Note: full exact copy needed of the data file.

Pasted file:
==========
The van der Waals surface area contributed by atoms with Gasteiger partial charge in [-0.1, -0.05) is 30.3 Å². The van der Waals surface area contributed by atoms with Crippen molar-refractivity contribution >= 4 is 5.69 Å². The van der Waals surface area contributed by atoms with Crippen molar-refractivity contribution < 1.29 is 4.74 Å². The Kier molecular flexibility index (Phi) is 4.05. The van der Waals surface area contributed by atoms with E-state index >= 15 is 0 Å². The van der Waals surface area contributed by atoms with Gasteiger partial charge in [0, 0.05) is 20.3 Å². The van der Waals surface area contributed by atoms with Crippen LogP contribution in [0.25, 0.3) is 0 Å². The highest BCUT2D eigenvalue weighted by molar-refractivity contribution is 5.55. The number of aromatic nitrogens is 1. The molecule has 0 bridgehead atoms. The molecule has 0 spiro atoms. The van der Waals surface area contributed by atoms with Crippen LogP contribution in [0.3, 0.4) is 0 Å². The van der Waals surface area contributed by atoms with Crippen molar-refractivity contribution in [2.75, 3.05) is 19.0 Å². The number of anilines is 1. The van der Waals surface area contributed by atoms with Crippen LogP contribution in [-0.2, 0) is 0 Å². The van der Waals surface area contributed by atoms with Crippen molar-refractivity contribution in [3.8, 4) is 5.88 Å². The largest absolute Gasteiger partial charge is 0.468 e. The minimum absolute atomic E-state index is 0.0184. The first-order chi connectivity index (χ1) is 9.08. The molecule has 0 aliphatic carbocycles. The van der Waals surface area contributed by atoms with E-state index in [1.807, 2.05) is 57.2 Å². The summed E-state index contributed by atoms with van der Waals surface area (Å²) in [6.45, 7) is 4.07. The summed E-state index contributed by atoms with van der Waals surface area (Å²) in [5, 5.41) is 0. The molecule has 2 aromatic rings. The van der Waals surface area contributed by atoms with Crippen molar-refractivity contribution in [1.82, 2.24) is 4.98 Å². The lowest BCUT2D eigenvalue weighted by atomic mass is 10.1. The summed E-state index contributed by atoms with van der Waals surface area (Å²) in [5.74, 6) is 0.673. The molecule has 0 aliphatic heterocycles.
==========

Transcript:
The van der Waals surface area contributed by atoms with Gasteiger partial charge in [-0.1, -0.05) is 30.3 Å². The van der Waals surface area contributed by atoms with Crippen molar-refractivity contribution >= 4 is 5.69 Å². The van der Waals surface area contributed by atoms with Crippen molar-refractivity contribution < 1.29 is 4.74 Å². The Kier molecular flexibility index (Phi) is 4.05. The van der Waals surface area contributed by atoms with E-state index >= 15 is 0 Å². The van der Waals surface area contributed by atoms with Gasteiger partial charge in [0, 0.05) is 20.3 Å². The van der Waals surface area contributed by atoms with Crippen LogP contribution in [0.25, 0.3) is 0 Å². The highest BCUT2D eigenvalue weighted by molar-refractivity contribution is 5.55. The number of aromatic nitrogens is 1. The molecule has 0 bridgehead atoms. The molecule has 0 spiro atoms. The van der Waals surface area contributed by atoms with Crippen LogP contribution in [0.3, 0.4) is 0 Å². The van der Waals surface area contributed by atoms with Crippen molar-refractivity contribution in [2.75, 3.05) is 19.0 Å². The number of anilines is 1. The van der Waals surface area contributed by atoms with Crippen LogP contribution in [-0.2, 0) is 0 Å². The van der Waals surface area contributed by atoms with Crippen molar-refractivity contribution in [3.8, 4) is 5.88 Å². The largest absolute Gasteiger partial charge is 0.468 e. The minimum absolute atomic E-state index is 0.0184. The first-order chi connectivity index (χ1) is 9.08. The molecule has 0 aliphatic carbocycles. The van der Waals surface area contributed by atoms with E-state index in [1.807, 2.05) is 57.2 Å². The summed E-state index contributed by atoms with van der Waals surface area (Å²) in [6.45, 7) is 4.07. The summed E-state index contributed by atoms with van der Waals surface area (Å²) in [5, 5.41) is 0. The molecule has 2 aromatic rings. The van der Waals surface area contributed by atoms with Crippen molar-refractivity contribution in [1.82, 2.24) is 4.98 Å². The lowest BCUT2D eigenvalue weighted by atomic mass is 10.1. The summed E-state index contributed by atoms with van der Waals surface area (Å²) in [5.74, 6) is 0.673. The molecule has 0 aliphatic heterocycles.